GROW IN WISDOM WITH SAINTS PETER AND PAUL
Peter and Paul were two of the early Church’s greatest Saints. Pope Emeritus Benedict XVI said of the two: “[Saints Peter and Paul], together, represent the whole Gospel of Christ.” In this eBook you will find photographs from Rome, taken by our EWTN Vatican Bureau, along with Scripture verses from these two Saints.
We hope you enjoy this resource, and through it, are inspired by Saints Peter and Paul and their incredible witnesses of faith.
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As with all Solemnities, the celebration begins with Vespers on its Vigil, the evening of June 28th, and with the statue of Saint Peter inside Saint Peter’s Basilica dressed as a pontiff. The following day at the Solemn Mass of the Saints, the Pope will bless and confer the pallia (sing.: pallium), a garment signifying the office of metropolitan archbishop, on those appointed during the previous year. These archbishops are the senior bishop in an ecclesiastical province, a territory composed of several dioceses, called suffragan sees. The Solemnity will conclude at the Basilica of Saint Paul Outside the Walls, praying before the tomb of St. Paul, typically with a representative of the Eastern Churches.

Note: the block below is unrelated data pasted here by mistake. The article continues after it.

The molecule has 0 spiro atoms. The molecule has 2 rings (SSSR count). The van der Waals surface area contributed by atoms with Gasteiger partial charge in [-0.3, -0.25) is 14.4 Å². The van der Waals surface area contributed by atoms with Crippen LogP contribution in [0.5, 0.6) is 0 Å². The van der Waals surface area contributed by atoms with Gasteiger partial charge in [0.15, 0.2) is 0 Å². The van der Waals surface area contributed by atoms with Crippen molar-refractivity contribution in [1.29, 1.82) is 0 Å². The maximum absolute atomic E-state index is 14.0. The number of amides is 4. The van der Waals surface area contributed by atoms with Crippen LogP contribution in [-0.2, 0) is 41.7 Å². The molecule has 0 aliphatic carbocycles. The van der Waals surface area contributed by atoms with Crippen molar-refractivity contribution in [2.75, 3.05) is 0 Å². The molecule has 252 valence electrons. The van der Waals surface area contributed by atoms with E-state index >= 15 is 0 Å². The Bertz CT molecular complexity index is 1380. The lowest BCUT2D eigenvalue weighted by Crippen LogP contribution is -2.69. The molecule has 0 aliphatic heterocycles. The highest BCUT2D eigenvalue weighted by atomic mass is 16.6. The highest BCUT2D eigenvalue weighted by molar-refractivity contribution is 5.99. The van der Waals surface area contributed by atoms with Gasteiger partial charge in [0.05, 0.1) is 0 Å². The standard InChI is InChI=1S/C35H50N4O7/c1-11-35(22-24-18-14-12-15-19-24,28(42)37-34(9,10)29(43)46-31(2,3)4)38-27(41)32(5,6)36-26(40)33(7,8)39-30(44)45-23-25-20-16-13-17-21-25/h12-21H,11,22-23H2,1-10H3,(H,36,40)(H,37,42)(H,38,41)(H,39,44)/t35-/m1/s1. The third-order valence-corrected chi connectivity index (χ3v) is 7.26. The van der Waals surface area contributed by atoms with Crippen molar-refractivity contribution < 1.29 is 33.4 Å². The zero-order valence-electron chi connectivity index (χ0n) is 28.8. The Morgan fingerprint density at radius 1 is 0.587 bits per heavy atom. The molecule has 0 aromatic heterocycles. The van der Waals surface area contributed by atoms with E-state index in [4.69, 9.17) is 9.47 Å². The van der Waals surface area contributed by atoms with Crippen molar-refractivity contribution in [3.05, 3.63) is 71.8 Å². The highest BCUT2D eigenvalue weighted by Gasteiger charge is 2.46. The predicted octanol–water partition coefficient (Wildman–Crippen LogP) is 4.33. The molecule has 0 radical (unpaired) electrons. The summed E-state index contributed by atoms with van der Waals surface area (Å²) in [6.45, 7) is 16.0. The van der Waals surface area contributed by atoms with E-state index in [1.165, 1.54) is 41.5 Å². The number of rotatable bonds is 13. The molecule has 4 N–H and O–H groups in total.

Saint Peter was one of Jesus’ original twelve Apostles and the first Pope. Peter was a Jewish fisherman before he was called to be an Apostle. Jesus changed his name from Simon to Peter (“Rock”) and gave Him the keys to the kingdom of Heaven (Matthew 16:19), which is why Saint Peter is often depicted with keys.
Peter was introduced to Jesus by his brother Saint Andrew. We can read about this account in the Gospel of Matthew:
As he walked by the Sea of Galilee, he saw two brothers, Simon who is called Peter, and Andrew his brother, casting a net into the sea; for they were fishermen. And he said to them, “Follow me, and I will make you fishers of men.” Immediately they left their nets and followed him. -Matthew 4:18-20
Saint Andrew was the first disciple to be called by Jesus, Peter following after.
We can read about Saint Peter in the New Testament. Peter is mentioned 109 times in the Gospels, the most of any Apostle, as well as in the Acts of the Apostles, the letters of Paul, and in the two books attributed to him, 1 & 2 Peter.